Some investors rely on dividends to grow their wealth, and if you’re one of those dividend sleuths, you might be intrigued to know that Sysco Company (NYSE: SYY) is set to be ex-dividend in just 4 days. The ex-dividend date is one working day before the registration date, which is the deadline by which shareholders must be present on the books of the company to be eligible for the payment of a dividend. The ex-dividend date is important because the settlement process involves two full business days. So if you miss this date, you would not appear on the books of the company on the date of registration. Thus, you can buy Sysco shares before January 6 in order to receive the dividend that the company will pay on January 28.
The company’s upcoming dividend is US $ 0.47 per share, continuing the past 12 months when the company distributed a total of US $ 1.88 per share to shareholders. Based on the value of last year’s payouts, Sysco’s stock has a sliding return of around 2.4% on the current price of $ 78.55. Dividends are an important source of income for many shareholders, but the health of the business is crucial to sustaining these dividends. You have to see if the dividend is covered by profits and if it increases.
See our latest review for Sysco
If a company pays more dividends than it has earned, then the dividend could become unsustainable – which is not an ideal situation. Sysco distributed an unsustainable 137% of its profits last year as dividends to shareholders. Without more sustainable payment behavior, the dividend seems precarious. Yet cash flow is still more important than earnings in valuing a dividend, so we need to see if the company has generated enough cash to pay for its distribution. In the past year, it has paid out 154% of its free cash flow as dividends, which is uncomfortably high. It’s hard to consistently pay more money than what you generate without borrowing or using company cash, so we wonder how the company justifies this level of payment.
Cash is slightly more important than earnings from a dividend perspective, but since Sysco’s payments were not well covered by earnings or cash flow, we are concerned about the sustainability of this dividend.
Click here to view the company’s payout ratio, as well as analysts’ estimates of its future dividends.
Have profits and dividends increased?
Companies with declining profits are tricky from a dividend standpoint. Investors love dividends, so if profits fall and the dividend is reduced, expect a stock to be sold massively at the same time. So we’re not very excited that Sysco’s profits have been down 4.2% per year for the past five years.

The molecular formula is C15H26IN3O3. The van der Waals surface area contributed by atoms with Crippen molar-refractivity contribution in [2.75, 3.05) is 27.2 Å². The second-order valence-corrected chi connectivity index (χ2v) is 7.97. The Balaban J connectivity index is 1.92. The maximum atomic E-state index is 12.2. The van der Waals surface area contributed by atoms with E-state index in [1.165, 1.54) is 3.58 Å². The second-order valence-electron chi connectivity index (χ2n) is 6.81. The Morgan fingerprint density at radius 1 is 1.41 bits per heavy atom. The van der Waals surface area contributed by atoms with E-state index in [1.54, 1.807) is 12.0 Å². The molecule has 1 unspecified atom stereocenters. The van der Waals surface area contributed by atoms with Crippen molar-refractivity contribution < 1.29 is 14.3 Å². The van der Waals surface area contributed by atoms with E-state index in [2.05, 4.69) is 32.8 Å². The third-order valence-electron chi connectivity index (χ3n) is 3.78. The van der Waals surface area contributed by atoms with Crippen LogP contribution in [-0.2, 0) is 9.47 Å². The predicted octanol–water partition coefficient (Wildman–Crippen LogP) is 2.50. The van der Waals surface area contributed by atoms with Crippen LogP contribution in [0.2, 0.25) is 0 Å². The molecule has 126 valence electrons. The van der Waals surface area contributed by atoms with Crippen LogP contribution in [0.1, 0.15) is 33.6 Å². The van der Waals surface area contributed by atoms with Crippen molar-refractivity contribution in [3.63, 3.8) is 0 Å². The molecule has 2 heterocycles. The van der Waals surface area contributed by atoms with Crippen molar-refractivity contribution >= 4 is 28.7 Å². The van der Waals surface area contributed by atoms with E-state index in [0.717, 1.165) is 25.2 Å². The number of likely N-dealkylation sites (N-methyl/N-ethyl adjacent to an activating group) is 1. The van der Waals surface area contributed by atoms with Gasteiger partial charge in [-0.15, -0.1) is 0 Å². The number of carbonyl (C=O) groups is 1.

Many investors will assess a company’s dividend performance by evaluating how much dividend payments have changed over time. Sysco has generated dividend growth of 6.1% per year on average over the past 10 years. The only way to pay higher dividends when profits go down is to pay a higher percentage of profits, spend money on the balance sheet, or borrow money. Sysco already pays out a high percentage of its income, so without earnings growth we doubt that dividend will grow much in the future.
Should investors buy Sysco for the next dividend? Not only is earnings per share declining, but Sysco is paying an uncomfortably high percentage of its earnings and cash flow to shareholders in the form of dividends. This is a clearly suboptimal combination which generally suggests that the dividend may be reduced. If not now, then maybe in the future. It’s not that we think Sysco is a bad company, but these characteristics don’t usually lead to a great dividend yield.
However, if you are still interested in Sysco and want to learn more, it will be very helpful for you to know the risks that this security faces. For example, we have identified 2 warning signs for Sysco (1 cannot be ignored) you must be aware.
If you are looking for dividend paying stocks, we recommend that you take a look at our list of the highest dividend paying stocks with a yield above 2% and a dividend coming soon.
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This Simply Wall St article is general in nature. We provide commentary based on historical data and analyst forecasts using only unbiased methodology and our articles are not intended to be financial advice. It does not constitute a recommendation to buy or sell any stock and does not take into account your goals or your financial situation. Our aim is to bring you long-term, targeted analysis based on fundamental data. Note that our analysis may not take into account the latest announcements from price sensitive companies or qualitative documents. Simply Wall St has no position in any of the stocks mentioned.